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Why your onboarding and signup sucks

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March 18, 2021
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Why your onboarding and signup sucks

Let’s face it, your signup and onboarding process could use some work. Why else would you be reading this article? Maybe because you want to make sure that you’re doing everything right? Well then, I commend you.

The truth is, most signup processes suck. 

In recent years, our precious CRO and marketing efforts have slowly migrated to the hands of others through a natural process. It happens. As your product grows, more teams want to get involved, and soon enough you go from working for a small startup to working with a large group of people who all think their opinions matter (and they do).

Over time, our precious signup process went from email and password to every possible datapoint imaginable. Does this sound familiar yet?

Thankfully, with the rise of UX design, user advocates have slowly shaped the signup and onboarding process to reduce the friction when someone signs up. Whether yours offers a free trial or just a one-time fee, here are three issues most products and services have with signup and onboarding and how to solve them:

Asking for too much information

Ever sign up for a product and think, “Why do they need to connect with my Facebook profile?” or “Why do they need my credit card?” We’ve all been there, and unfortunately, most of the time that information isn't needed. Yes, it might make the signup process as simple as “one-click signup,” but deep down, some companies use “Dark UX” Practices in these cases.


Let me explain. If you offer a free trial, Don’t :clap: Require :clap: a :clap: Credit Card. Most businesses do this and say, “We won’t charge you. Cancel any time!” But what they mean is, “We hope you forget to cancel so we can charge regardless.” And that doesn’t create a Raving Fan. There, someone finally said it.

So how do we fix this?

Well, we start by only asking for the information necessary to create an account. From there, let the user slowly add additional information over time, at their convenience. If you have customers starting e-commerce shops that require credit card or 3rd party payment information to accept payments, don’t require this until they turn their shop live. Or maybe notify them about the need to add these details after they’ve added items to their shop (These are called micro interactions).

These customers are more likely to feel in control of their experience. And as you build brand loyalty, they will be more willing to give you information rather than feel forced to give it up.

Declutter your signup screen

Do you or someone you know suffer from excessive clutter in their signup process? If so, call today.

Jokes aside, the signup process needs to be clean and clutter-free. We instinctively want to fill those pages with testimonials, bright colors, fancy animations, navigation bars, etc. The truth is that none of those matter to that particular user in their part of the buying process.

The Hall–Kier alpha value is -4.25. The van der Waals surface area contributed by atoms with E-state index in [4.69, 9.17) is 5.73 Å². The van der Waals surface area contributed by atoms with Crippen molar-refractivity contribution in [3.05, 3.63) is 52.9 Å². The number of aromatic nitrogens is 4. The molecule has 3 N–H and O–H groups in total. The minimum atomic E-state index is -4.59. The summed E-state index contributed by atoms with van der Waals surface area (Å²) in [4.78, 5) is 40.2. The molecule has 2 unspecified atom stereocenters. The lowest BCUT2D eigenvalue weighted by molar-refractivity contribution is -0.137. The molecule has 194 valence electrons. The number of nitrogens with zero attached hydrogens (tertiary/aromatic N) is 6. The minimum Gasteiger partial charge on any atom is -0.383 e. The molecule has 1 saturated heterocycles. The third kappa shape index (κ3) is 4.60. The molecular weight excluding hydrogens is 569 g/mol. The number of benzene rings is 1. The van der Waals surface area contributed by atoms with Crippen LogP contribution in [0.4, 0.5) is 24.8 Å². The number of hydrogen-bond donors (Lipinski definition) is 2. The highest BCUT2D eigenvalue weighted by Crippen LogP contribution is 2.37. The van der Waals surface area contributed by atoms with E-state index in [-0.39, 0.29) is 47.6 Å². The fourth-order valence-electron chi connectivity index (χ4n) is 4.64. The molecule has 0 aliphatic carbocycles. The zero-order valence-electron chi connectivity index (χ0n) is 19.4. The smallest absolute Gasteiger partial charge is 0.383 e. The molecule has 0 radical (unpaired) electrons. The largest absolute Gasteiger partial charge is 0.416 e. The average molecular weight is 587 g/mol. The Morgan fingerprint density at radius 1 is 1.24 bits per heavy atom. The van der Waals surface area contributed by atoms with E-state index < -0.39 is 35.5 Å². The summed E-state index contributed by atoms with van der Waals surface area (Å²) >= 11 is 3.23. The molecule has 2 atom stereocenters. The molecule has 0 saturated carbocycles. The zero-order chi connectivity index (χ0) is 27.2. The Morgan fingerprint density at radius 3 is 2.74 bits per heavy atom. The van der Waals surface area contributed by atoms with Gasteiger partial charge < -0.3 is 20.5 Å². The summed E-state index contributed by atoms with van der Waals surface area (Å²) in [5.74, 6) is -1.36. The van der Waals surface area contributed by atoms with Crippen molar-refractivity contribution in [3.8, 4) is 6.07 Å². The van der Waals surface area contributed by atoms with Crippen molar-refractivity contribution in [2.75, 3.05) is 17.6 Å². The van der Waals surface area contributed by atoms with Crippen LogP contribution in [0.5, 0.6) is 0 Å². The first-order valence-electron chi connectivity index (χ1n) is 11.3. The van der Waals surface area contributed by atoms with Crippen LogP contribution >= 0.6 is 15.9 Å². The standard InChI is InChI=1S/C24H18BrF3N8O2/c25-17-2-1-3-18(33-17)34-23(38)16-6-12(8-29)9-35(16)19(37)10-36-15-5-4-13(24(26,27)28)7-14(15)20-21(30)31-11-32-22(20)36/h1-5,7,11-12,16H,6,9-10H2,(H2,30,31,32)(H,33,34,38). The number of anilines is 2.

If they’re on your account creation or signup screen, the user is already interested in purchasing your product. They don't need more convincing. If anything, more testimonials and clutter will distract them from completing the signup process and lead to second-guessing.potentially make them second guess.

Fixing this is the signup process is relatively simple but often overlooked.

Ensure that essential information - like testimonials, pricing charts, comparisons, and more - is easily accessible on your website. People rarely make purchases without looking at a few competitors. Make your information easy to find and simple to navigate, leaving room for your signup process to remain clutter-free.

Removing any navigation will prevent a user from leaving the process once they’ve arrived. Customers might be distracted by the additional options at the top or bottom of the page and click around, losing their place in the process and causing more frustration. 

A new perspective of your onboarding process

Your onboarding process (product tours, emails, etc.) was probably written by someone in-house or by the product owner who knows the product inside and out. That’s the first mistake. While it's great to have someone who knows the product build the product tours, you need to have a proper UX Writer’s help. UX Research should be talking with users and testing to make sure that you're highlighting the correct information and using the language they understand. As a new customer, nothing is worse than logging into an app, going through a tutorial, and finding out you're more confused than you were at the start.  

Do you currently segment your customers into buckets? Do you provide customized product tours based upon a user’s persona?

You want to segment your users into proper user buckets and send the appropriate content for their personal journey. These buckets could depend on personas or skill level; it’s up to you.

But keep in mind, you wouldn’t want to show a business owner the same product tour you would show a Subject Matter Expert (SME). A business owner is interested in analytics and data synthesis, where the SME is interested in the advanced features your product has to offer.

At 3Digit, we always start with strategizing a game plan. We analyze the data and go on the ground level to talk with users and find out precisely what they need. We can build complex and specific product tours and campaigns for active users within customer relationship management platforms such as Intercom. 

Want to make a change to better your onboarding experience and reduce your Abandonment Gap? Schedule a consultation today!